BACKGROUND: Anterior chronic exertional compartment syndrome of the leg has been hypothesised to develop due to excessive muscle activity and foot pronation. Plantar pressure variables related to lower limb muscle activity and foot type may therefore provide insight into this condition. METHODS: 70 male cases and 70 asymptomatic controls participated. A clinical diagnosis was established from typical symptoms, with clinical examination excluding other pathologies...
December 2017: Clinical Biomechanics
Aniek Pm van Zantvoort, Paul Cuppen, Marc R Scheltinga
The differential diagnosis of exercise-induced lower leg pain in young individuals is extensive and includes entities such as chronic exertional compartment syndrome, popliteal arterial entrapment syndrome, cystic adventitial disease, medial tibial stress syndrome and tibial stress fractures. Peripheral nerve-related lower leg pain syndromes are unusual. We present a 41-year-old woman who was diagnosed with an ancient schwannoma of the right common peroneal nerve (CPN) as a rare cause of lower leg pain. This case report provides simple diagnostic bedside tools that may be used to diagnose CPN abnormalities...
October 4, 2017: BMJ Case Reports
Sravya Vajapey, Timothy L Miller
Chronic exertional compartment syndrome (CECS) is a rare condition that usually affects distance runners and other running athletes. It is characterized by pain and pressure in one or multiple muscle compartments with repetitive physical activity. Reduction in pain typically occurs with cessation of activity. Evaluation of CECS consists of a thorough history of patient symptoms and ruling out of other causes of symptoms. Post-exercise pressure measurements can help confirm the diagnosis when symptoms are consistent and imaging evaluation negative for other causes...
November 2017: Physician and Sportsmedicine
Havalee T Henry, Lauren K Szolomayer, Bauer E Sumpio, Karen M Sutton
Popliteal artery entrapment syndrome is a condition in which compression of the popliteal neurovascular structures results in symptoms of lower extremity claudication by way of a constricting anatomic structure or a hypertrophied surrounding musculature. This diagnosis is often missed or misdiagnosed because popliteal artery entrapment syndrome has a presentation similar to that of exertional compartment syndrome. Popliteal artery entrapment syndrome may result in persistent disability or unnecessary morbidity or prevent athletes' return to sport...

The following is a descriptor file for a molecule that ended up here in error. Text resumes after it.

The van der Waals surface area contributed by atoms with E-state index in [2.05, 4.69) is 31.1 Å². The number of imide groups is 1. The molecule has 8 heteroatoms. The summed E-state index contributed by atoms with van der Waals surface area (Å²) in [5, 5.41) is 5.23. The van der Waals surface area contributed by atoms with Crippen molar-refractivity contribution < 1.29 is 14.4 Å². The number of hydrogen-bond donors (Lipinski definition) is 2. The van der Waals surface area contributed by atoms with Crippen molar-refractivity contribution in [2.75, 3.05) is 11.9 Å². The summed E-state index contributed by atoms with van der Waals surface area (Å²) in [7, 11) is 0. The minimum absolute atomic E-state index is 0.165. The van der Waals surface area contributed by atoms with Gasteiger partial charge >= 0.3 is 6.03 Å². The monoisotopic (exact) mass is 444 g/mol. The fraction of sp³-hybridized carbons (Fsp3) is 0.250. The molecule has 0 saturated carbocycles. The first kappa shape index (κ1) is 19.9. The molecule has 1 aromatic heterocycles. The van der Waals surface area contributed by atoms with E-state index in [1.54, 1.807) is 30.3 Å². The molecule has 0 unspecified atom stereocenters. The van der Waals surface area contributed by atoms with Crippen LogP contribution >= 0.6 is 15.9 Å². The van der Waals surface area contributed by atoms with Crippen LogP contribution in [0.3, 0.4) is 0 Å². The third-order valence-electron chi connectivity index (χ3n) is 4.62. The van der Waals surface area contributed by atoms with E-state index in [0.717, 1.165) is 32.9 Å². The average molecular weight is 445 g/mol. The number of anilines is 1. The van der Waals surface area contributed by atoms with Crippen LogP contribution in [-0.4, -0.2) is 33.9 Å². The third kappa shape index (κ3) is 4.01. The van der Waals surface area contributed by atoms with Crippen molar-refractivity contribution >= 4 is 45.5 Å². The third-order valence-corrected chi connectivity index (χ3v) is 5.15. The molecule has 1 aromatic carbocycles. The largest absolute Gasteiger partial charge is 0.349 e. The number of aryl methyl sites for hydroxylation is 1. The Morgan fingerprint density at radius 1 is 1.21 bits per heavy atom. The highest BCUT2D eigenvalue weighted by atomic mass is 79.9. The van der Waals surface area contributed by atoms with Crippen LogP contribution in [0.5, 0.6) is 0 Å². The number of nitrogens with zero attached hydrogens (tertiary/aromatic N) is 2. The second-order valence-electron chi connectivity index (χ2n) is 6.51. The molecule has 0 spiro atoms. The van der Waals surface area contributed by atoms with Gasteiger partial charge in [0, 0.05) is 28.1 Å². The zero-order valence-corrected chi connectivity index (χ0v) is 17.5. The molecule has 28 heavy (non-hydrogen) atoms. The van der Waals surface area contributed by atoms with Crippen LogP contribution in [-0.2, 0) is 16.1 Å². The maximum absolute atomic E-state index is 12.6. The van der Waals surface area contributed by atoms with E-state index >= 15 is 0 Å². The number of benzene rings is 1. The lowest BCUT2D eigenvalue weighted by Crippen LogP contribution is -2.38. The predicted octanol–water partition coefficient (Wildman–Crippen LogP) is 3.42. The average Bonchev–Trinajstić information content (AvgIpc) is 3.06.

September 21, 2017: Orthopedics
Christopher Gaunder, Brandon McKinney, Jessica Rivera
Diagnosis of lower limb pain in an athlete can be a challenging task due to the variety of potential etiologies and ambiguity of presenting symptoms. Five of the most commonly encountered causes of limb pain in athletes are chronic exertional compartment syndrome (CECS), medial tibial stress syndrome (MTSS), tibial stress fractures, soleal sling syndrome, and popliteal artery entrapment syndrome (PAES). Of these, the least frequent but potentially most serious of the pathologies is PAES. With an incidence of less than 1% seen in living subject studies, the condition is rare...
2017: Case Reports in Medicine
Ana Villegas-Mendez, Patrick Strangward, Tovah N Shaw, Ivana Rajkovic, Vinko Tosevski, Ruth Forman, Werner Muller, Kevin N Couper
Experimental cerebral malaria (ECM) is a gamma interferon (IFN-γ)-dependent syndrome. However, whether IFN-γ promotes ECM through direct and synergistic targeting of multiple cell populations or by acting primarily on a specific responsive cell type is currently unknown. Here, using a panel of cell- and compartment-specific IFN-γ receptor 2 (IFN-γR2)-deficient mice, we show that IFN-γ causes ECM by signaling within both the hematopoietic and nonhematopoietic compartments. Mechanistically, hematopoietic and nonhematopoietic compartment-specific IFN-γR signaling exerts additive effects in orchestrating intracerebral inflammation, leading to the development of ECM...
November 2017: Infection and Immunity
Andrew Roberts, David Roscoe, David Hulse, Alexander N Bennett, Sharon Dixon
Chronic exertional compartment syndrome (CECS) has been hypothesised, following clinical observations, to be the result of abnormal biomechanics predominantly at the ankle. Treatment of CECS through running re-education to correct these abnormalities has been reported to improve symptoms. However no primary research has been carried out to investigate the movement patterns of those with CECS. This study aimed to compare the running kinematics and muscle activity of cases with CECS and asymptomatic controls...
October 2017: Gait & Posture